Functional fingerprinting estimates renewal opportunities for tree species in a mixed Turkey oak forest


Abstract: Maintaining and managing trees with different ecological plasticity under climate conditions aggravated by short-term variability are major challenges for foresters. Our aims were to investigate species-specific ecophysiological responses of canopy trees in a mixed Turkey oak forest during their early-phase regeneration. We measured plant carbon and water exchange with portable IRGA equipment under natural field conditions (canopy gap) and in a climate-controlled (standardized) environment. We analyzed variability and differences in plant gas exchange in relation to important abiotic site parameters and the species. Assimilation, stomatal conductance, and intrinsic water use were applied as calibrating parameters for plant functional fingerprinting to detect carbon-to-water response performance of the saplings. The most favorable water economy during summer and seasonal maximum in carbon uptake during fall evolved as common response characteristics of the species in canopy gaps. Sessile oak (Quercus petraea) was found to be a water-regulated species due to the highest relative ratio of intrinsic water-use efficiency. In contrast, Turkey oak (Q. cerris) and manna ash (Fraxinus ornus) were identified as carbon-driven species presenting a gradual increase in assimilation during their seasonal dynamics. Consequently, we can predict a delayed regeneration of sessile oak and progressive growth of manna ash and Turkey oak in the renewing canopy compared to the initial forest stand. European hornbeam (Carpinus betulus) and wild service tree (Sorbus torminalis) certainly remain as accessory elements due to their unfavorable carbon input ratio and poor water use economy. Explored knowledge on carbon-to-water response behavior of these forest-forming trees can provide a novel contribution to afforestation practices in adaptive forest management.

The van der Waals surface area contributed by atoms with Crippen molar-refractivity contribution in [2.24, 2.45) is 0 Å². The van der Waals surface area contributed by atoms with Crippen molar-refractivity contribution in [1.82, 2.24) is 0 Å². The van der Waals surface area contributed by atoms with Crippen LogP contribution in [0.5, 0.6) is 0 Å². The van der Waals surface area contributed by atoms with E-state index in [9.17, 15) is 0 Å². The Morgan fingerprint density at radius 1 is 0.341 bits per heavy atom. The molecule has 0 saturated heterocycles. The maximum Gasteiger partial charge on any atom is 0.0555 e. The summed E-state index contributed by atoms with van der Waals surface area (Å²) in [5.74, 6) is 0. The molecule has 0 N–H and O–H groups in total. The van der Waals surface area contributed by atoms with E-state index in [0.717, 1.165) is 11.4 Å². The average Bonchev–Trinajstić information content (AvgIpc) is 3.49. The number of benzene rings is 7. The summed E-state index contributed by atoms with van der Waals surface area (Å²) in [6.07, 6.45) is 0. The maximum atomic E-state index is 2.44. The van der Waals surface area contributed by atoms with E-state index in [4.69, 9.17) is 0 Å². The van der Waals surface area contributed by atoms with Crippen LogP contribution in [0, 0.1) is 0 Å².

Keywords: Carbon sequestration, canopy gap regeneration, mixed forest trees, functional fingerprinting, water use

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